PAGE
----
Jerry Fodor

Who is Jerry Fodor?

Jerry Alan Fodor (1935-), a philosopher of cognitive science at Rutgers University, is perhaps best known for his "modular theory of mind" and his concept of the "language of thought." Fodor's books include: Psychological Explanation (1968), The Language of Thought (1975), Representations: Essays on the Foundations of Cognitive Science (1979), The Modularity of Mind: An Essay on Faculty Psychology (1983), Psychosemantics: The Problem of Meaning in the Philosophy of Mind (1987), A Theory of Content and Other Essays (1990) The Elm and the Expert, Mentalese and Its Semantics (1994), Concepts: Where Cognitive Science Went Wrong (1998), In Critical Condition (1998), The Mind Doesn't Work that Way: The Scope and Limits of Computational Psychology (2000), and Hume Variations (2003). Fodor also writes about opera for the London Review of Books. His writing style is uniquely witty and peppered with joyful mockery, as well as homespun analogies and references.

What is Jerry Fodor's modular theory of mind?

First of all, Fodor said the mind is largely innate and mental development is not formed by experience, but rather set off by experience. Cognition can be described in the same way as the operations of computers, in terms of representations. The mind is modular in that many of its computational processes are independent of others. They may "send" their results to other computational processes without having their own processes "observed" by the other processes.

What are the modules of the mind, according to Jerry Fodor?

In his The Modularity of Mind (1983) Fodor posits "transducers" (senses that connect us with the outside world), "input systems," and "central systems." Input and central systems are distinguished by the fact that input systems are modular and central systems are not. Modules each have one kind of cognitive material (for example, the visual module), and their information is encapsulated so that they can work very quickly, although they are inaccessible to conscious introspection. One module can be destroyed without impairing the others, as in cases of "aphasia."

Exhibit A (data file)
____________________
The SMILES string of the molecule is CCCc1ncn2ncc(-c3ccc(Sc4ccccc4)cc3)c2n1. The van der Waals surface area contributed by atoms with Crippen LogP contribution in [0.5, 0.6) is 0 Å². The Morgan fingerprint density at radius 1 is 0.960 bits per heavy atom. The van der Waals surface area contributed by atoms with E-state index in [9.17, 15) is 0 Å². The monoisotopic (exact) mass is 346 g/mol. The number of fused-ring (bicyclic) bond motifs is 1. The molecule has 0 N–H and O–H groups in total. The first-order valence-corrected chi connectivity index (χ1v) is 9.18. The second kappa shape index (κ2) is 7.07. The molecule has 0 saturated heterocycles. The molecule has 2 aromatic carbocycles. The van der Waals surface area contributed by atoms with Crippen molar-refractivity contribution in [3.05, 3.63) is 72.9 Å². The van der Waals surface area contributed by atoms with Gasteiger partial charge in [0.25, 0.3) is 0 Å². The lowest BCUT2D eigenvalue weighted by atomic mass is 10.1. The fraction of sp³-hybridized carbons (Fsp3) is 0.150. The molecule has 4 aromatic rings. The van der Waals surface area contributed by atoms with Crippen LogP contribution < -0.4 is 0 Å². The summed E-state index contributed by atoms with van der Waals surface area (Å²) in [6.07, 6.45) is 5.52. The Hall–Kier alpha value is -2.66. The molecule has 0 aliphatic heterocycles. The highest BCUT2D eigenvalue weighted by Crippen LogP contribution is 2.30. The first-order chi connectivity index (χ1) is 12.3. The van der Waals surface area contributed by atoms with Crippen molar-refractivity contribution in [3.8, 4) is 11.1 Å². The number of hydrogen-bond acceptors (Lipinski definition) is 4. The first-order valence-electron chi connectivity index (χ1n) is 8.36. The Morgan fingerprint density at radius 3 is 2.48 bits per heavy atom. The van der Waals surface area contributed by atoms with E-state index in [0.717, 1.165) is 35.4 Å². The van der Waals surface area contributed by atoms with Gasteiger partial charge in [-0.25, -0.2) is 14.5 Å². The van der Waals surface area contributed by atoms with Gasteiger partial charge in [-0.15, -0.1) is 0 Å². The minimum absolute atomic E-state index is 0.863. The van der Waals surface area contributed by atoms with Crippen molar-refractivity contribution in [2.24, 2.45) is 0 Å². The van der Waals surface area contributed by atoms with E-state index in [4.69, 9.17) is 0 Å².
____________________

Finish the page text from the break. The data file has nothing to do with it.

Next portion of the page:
Besides the different sensory systems, language is a module. It should be noted that Fodor does not hesitate to compare his theory with the system of phrenology propounded by Franz Joseph Gall (1758—1828), which is usually taken to be an example of early pseudo-science. The non-modular central systems correspond to thinking and believing and have access to other contents of the mind. Unlike language, the non-modular central system is not localized.

What is Fodor's language of thought hypothesis?

The language of thought and thinking, as a mental language, is a system of symbols in the brain. Its content are "propositional attitudes" such as: thinks that, desires that, intends that, believes that, hopes that, and so forth. Each attitude has a distinct computational relation to a representation. Computation is information processing based on syntax. As Fodor puts it, there is "no computation without representation."

What is Fodor's surprising view of evolution?

Fodor is by no flight of the imagination a creationist. However, he does not accept an evolutionary psychology account of human cognition without qualification. Consider what he wrote in 1998:

Nothing is known about how the structure of our minds depends on the structure of our brains. Nobody even knows which brain structures it is that our cognitive capacities depend on. Unlike our minds, our brains are, by any gross measure, very like those of apes. So it looks as though relatively small alterations of brain structure must have produced very large behavioural discontinuities in the transition from the ancestral apes to us. If that's right, then you don't have to assume that cognitive complexity is shaped by the gradual action of Darwinian selection on prehuman behavioural phenotypes.

In other words, Fodor claims that it might be unnecessary to posit specific environmental conditions, or even a progression of adaptive changes, in order to account for the complexity of the human mind. For all we know, one small mutation might have made all the important mental difference between apes and us.

Thus, having a belief is being in a computational relation to a representation, as is having a desire. Every primitive concept in thought has a neural symbol in the brain. The end result of this in behavior is that the representation that is a belief causes an individual to behave as if it were true, whereas the representation that is a desire causes the individual to behave to make it true.

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